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dc.contributor.authorDean, Pen
dc.contributor.authorSendra, KMen
dc.contributor.authorWilliams, TAen
dc.contributor.authorWatson, AKen
dc.contributor.authorMajor, Pen
dc.contributor.authorNakjang, Sen
dc.contributor.authorKozhevnikova, Een
dc.contributor.authorGoldberg, AVen
dc.contributor.authorKunji, Edmunden
dc.contributor.authorHirt, RPen
dc.contributor.authorEmbley, TMen
dc.date.accessioned2018-08-07T16:27:42Z
dc.date.available2018-08-07T16:27:42Z
dc.date.issued2018-04-27en
dc.identifier.issn2041-1723
dc.identifier.urihttps://www.repository.cam.ac.uk/handle/1810/278691
dc.description.abstractThe acquisition of genes by horizontal transfer can impart entirely new biological functions and provide an important route to major evolutionary innovation. Here we have used ancient gene reconstruction and functional assays to investigate the impact of a single horizontally transferred nucleotide transporter into the common ancestor of the Microsporidia, a major radiation of intracellular parasites of animals and humans. We show that this transporter provided early microsporidians with the ability to steal host ATP and to become energy parasites. Gene duplication enabled the diversification of nucleotide transporter function to transport new substrates, including GTP and NAD+, and to evolve the proton-energized net import of nucleotides for nucleic acid biosynthesis, growth and replication. These innovations have allowed the loss of pathways for mitochondrial and cytosolic energy generation and nucleotide biosynthesis that are otherwise essential for free-living eukaryotes, resulting in the highly unusual and reduced cells and genomes of contemporary Microsporidia.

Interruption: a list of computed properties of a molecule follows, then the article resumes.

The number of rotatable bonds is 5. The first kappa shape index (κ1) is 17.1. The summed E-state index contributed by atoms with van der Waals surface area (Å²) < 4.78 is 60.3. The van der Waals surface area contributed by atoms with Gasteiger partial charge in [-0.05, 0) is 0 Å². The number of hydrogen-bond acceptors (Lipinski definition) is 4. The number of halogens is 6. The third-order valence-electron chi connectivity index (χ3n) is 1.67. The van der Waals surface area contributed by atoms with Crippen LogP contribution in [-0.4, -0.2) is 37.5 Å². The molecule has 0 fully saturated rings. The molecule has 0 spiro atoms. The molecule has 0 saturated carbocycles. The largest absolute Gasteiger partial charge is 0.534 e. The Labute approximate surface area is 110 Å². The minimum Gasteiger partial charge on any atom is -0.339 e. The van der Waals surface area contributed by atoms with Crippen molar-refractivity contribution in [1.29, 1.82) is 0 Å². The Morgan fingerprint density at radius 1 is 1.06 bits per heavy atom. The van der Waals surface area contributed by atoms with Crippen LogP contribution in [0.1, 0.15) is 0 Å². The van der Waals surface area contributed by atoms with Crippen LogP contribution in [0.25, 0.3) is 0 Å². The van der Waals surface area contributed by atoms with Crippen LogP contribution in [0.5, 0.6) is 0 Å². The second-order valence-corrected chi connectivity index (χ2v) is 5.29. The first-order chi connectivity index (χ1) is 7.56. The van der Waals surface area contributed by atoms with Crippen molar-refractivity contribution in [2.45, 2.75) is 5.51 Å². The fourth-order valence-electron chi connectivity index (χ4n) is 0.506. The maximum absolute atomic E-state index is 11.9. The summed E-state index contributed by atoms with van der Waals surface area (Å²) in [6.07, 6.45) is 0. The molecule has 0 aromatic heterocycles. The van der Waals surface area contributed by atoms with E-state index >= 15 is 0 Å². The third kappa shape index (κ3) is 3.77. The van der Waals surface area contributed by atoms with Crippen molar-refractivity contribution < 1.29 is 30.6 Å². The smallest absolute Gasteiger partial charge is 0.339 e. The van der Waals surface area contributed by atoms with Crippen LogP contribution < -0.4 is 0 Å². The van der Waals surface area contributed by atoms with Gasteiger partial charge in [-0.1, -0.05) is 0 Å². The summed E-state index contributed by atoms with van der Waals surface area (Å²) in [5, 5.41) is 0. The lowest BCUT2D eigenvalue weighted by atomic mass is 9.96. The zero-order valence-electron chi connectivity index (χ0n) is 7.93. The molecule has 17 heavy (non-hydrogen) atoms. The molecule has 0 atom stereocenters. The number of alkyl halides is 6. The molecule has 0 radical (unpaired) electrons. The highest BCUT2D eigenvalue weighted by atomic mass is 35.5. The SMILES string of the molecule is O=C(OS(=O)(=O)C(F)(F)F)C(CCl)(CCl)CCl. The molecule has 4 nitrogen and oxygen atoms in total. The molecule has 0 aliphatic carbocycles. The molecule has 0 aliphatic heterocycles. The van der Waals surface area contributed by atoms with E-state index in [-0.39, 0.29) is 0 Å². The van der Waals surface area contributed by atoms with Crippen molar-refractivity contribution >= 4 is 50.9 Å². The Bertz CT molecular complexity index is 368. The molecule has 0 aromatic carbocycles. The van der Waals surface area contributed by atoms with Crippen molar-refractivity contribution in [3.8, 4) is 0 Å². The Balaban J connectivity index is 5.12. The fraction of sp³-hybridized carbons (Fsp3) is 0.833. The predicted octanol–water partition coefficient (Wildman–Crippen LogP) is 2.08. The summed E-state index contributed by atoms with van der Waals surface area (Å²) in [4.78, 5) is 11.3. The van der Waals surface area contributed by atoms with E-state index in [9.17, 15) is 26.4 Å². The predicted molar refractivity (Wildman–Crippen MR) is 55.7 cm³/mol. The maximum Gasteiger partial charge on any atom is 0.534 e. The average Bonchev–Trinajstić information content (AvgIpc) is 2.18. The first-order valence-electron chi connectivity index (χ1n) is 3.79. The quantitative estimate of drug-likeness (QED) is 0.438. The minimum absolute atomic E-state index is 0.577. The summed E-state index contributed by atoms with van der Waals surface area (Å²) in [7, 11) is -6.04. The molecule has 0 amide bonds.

dc.format.mediumElectronicen
dc.languageengen
dc.publisherSpringer Nature
dc.rightsAttribution 4.0 International*
dc.rights.urihttp://creativecommons.org/licenses/by/4.0/*
dc.subjectCell Lineen
dc.subjectAnimalsen
dc.subjectRabbitsen
dc.subjectNucleotidesen
dc.subjectNucleotide Transport Proteinsen
dc.subjectEvolution, Molecularen
dc.subjectPhylogenyen
dc.subjectGene Duplicationen
dc.subjectGene Transfer, Horizontalen
dc.subjectGenome, Fungalen
dc.subjectMicrosporidiaen
dc.subjectMetabolic Networks and Pathwaysen
dc.subjectHost-Pathogen Interactionsen
dc.titleTransporter gene acquisition and innovation in the evolution of Microsporidia intracellular parasites.en
dc.typeArticle
prism.issueIdentifier1en
prism.publicationDate2018en
prism.publicationNameNature communicationsen
prism.startingPage1709
prism.volume9en
dc.identifier.doi10.17863/CAM.26048
dcterms.dateAccepted2018-03-22en
rioxxterms.versionofrecord10.1038/s41467-018-03923-4en
rioxxterms.versionVoR*
rioxxterms.licenseref.urihttp://www.rioxx.net/licenses/all-rights-reserveden
rioxxterms.licenseref.startdate2018-04-27en
dc.contributor.orcidDean, P [0000-0002-2822-4677]
dc.contributor.orcidWilliams, TA [0000-0003-1072-0223]
dc.contributor.orcidMajor, P [0000-0002-6443-5631]
dc.contributor.orcidKunji, Edmund [0000-0002-0610-4500]
dc.contributor.orcidHirt, RP [0000-0002-3760-9958]
dc.contributor.orcidEmbley, TM [0000-0002-1484-340X]
dc.identifier.eissn2041-1723
rioxxterms.typeJournal Article/Reviewen
pubs.funder-project-idMRC (MC_U105663139)
pubs.funder-project-idBBSRC (BB/R50564X/1)
pubs.funder-project-idMRC (MC_UU_00015/1)


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Attribution 4.0 International
Except where otherwise noted, this item's licence is described as Attribution 4.0 International